On Sunday, the Iraqi government hanged 36 of those convicted of perpetrating the massacre, officials and activists said, in what was seen as the first measure of that long-sought justice, even as human rights activists raised concerns about the trials that convicted the defendants.
The mass execution was announced by Iraqi Justice Minister Haidar Zamili in a statement from the city of Nasiriya in Dhi Qar province, according to the online news outlet Arabi21. The provincial governor as well as families of those killed at Speicher were also in attendance at Nasiriya Central Prison.
“There were viewing areas for the families, the women on one side and the men on another. A man came and said, ‘I came today to tell you that the souls of the martyrs will rest,’” said Thaer Saadoun, a journalist with the local television station Ahwar who witnessed the executions.
“Some women ululated, and others immediately went on their knees and started praying right there. For the last two years, the families didn’t know where to go and to whom to complain, and they had gotten no response from the Iraqi government. The executions managed to mollify them a little,” he said in a phone interview.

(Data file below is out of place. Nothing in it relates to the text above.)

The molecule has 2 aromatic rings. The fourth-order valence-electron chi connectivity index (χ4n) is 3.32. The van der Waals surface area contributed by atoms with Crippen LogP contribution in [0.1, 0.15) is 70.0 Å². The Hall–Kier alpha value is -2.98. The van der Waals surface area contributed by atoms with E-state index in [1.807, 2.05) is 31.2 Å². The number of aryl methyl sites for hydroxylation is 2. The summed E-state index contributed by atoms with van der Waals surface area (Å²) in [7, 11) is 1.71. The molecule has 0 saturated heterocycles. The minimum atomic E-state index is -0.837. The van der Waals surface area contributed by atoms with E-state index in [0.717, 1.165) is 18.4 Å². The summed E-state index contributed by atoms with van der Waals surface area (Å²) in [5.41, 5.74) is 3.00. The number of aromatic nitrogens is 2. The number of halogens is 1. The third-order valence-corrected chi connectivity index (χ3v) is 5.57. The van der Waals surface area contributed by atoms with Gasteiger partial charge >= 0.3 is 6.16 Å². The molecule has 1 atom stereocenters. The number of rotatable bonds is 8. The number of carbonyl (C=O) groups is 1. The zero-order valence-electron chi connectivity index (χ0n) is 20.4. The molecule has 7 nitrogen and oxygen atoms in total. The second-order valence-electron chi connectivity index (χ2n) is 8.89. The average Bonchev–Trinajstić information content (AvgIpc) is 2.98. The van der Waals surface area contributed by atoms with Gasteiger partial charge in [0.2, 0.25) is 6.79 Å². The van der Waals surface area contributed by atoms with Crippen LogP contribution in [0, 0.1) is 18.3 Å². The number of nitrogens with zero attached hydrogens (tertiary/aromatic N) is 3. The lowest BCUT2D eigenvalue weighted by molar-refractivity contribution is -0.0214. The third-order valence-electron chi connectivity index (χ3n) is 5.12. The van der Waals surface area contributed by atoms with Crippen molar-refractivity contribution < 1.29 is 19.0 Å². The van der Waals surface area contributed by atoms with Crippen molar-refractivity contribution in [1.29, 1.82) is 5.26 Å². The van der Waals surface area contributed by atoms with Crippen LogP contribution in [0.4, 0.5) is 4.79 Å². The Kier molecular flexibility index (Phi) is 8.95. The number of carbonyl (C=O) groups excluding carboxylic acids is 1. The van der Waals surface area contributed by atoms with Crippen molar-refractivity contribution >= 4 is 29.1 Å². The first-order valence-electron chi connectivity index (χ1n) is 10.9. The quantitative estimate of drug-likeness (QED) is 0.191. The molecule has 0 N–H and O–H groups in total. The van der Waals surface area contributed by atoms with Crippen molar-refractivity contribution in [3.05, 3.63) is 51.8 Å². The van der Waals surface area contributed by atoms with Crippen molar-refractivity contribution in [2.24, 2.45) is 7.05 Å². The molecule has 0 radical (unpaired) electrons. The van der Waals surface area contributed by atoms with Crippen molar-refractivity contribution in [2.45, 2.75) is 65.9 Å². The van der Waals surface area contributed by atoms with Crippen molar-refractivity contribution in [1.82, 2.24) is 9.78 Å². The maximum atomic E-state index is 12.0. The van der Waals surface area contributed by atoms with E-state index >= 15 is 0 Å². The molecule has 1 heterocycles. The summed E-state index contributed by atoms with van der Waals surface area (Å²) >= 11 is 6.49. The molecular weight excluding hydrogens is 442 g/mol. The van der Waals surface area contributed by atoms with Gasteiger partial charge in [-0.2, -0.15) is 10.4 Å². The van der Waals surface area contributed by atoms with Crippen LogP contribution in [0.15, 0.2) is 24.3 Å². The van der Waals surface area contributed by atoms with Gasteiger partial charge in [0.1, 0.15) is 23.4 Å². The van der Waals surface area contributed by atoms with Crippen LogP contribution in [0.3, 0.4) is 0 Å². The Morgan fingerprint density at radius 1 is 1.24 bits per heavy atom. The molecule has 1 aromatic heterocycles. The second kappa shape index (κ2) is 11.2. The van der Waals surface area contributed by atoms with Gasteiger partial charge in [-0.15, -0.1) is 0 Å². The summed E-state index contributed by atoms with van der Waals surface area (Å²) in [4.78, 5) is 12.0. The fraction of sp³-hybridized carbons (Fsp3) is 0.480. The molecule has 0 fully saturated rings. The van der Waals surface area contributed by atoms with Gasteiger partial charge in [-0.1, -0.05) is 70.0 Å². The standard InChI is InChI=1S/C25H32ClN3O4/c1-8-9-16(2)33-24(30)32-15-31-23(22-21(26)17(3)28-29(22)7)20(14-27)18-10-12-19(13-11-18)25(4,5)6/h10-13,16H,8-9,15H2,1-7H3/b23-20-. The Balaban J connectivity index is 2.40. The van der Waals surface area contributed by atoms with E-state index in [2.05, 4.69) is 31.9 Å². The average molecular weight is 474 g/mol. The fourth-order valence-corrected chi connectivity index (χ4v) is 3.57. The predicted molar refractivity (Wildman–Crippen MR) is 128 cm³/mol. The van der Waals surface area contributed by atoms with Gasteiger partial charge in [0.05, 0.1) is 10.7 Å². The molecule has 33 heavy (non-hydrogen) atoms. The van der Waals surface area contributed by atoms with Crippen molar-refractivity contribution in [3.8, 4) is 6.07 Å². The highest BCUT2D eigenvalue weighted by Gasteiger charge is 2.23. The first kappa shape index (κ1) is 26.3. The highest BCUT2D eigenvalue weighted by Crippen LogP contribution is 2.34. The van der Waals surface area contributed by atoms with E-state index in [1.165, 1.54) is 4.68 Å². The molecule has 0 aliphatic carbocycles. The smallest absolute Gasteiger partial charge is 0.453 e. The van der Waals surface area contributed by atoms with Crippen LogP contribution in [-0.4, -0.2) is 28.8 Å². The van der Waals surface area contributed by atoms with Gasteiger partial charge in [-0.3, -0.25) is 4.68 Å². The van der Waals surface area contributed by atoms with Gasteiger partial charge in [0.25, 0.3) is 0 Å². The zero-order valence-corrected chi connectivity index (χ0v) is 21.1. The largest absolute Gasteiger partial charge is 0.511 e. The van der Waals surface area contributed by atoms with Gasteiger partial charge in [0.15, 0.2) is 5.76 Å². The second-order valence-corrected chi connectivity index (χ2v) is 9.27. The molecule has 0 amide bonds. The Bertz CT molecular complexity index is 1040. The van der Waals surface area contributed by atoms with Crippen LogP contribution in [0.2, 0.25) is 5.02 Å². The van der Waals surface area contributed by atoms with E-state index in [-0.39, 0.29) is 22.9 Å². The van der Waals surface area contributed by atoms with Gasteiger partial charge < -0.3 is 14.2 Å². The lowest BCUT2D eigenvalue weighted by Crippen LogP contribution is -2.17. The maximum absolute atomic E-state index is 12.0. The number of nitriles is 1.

Saadoun added that those executed Sunday were Iraqis, and some were from Dhi Qar.
Forty convicts were sentenced to death in February, and an appeals court this month upheld the sentences of 36. Four remain on appeal.
The massacre at Camp Speicher, a former U.S. military base outside Tikrit and roughly 100 miles northwest of Baghdad, occurred during Islamic State’s blitz offensive in June 2014 that saw the group take over wide swaths of northern and central Iraq.
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